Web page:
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I asked for a recommendation letter from a professor and sent him all the required materials. He agreed to write me the letters, but he also said that he will send me the letters later next week. Is this normal? As far as I know, the content of a recommendation letter should be confidential and should not be read by the student.

What should I do at this moment? Should I tell him not to sent the letters to me but directly to the universities I'm applying to?

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  • This is dependent on the country. Where do you and your professor live, and where are you applying to? Sep 21 at 13:10
  • Or does he perhaps originate somewhere else? Sep 21 at 13:10

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Many professors will share what they write with students even when the expectation is that they are "confidential". I don't have a problem with it as long as the recommender is honest and independent.

I think people might fear that only positive statements will be shared, somehow indicating bias toward the positive. But if a professor feels they need to write negative things, then they really should talk to the student about it before writing/sending any letter. If the professor can't support a student they should be advised of that. It is a way to avoid misunderstandings.

The response could be "thanks", or "thanks but that isn't necessary". Your call.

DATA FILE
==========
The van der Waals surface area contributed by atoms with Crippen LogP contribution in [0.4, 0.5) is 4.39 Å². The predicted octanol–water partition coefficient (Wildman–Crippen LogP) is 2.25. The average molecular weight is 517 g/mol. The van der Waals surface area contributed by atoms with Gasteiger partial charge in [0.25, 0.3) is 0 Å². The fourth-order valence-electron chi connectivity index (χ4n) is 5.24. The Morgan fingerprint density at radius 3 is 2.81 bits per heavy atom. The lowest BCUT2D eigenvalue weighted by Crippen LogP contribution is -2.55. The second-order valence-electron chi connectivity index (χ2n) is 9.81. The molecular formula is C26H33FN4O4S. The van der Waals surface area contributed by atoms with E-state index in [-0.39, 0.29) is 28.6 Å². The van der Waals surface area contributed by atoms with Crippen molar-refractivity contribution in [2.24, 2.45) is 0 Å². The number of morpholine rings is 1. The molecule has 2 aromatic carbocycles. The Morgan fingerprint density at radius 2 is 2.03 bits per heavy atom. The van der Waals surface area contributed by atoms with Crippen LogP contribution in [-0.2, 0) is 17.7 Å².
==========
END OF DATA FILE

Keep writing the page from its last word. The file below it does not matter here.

I was told, years after graduation, that my professor wrote me letters of recommendation, which he didn't share, that he intended to be entirely positive, but the phrasing could be interpreted otherwise. The person who told me (a colleague of the professor) said that it probably caused me a setback. In essence the advisor said that I was probably the world's foremost expert on a topic that some would consider very minor. He meant well but there were some cultural (math culture, actually) considerations that he didn't recognize. Even if he had shared it with his colleague, rather than myself, I might have had a different career trajectory. Just a misunderstanding, but with serious consequences.

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In the US at least, the issue isn't confidentiality, it's whether the student has waived their right under the law to see the letter. Most schools won't take a letter "seriously" if this isn't the case. But there is absolutely nothing preventing the letter-writer from providing you with the letter anyway, which has no effect on your waiver.

However, the program will probably require that the letter come directly from him and not from you.

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He may have a pile of letters to write and hasn’t gotten to yours yet, but I would have been more forthcoming about that. He may also rank his work by due date or incoming date or something else.

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    I think you missed the point of the question.
    – Buffy
    Oct 2 at 16:06

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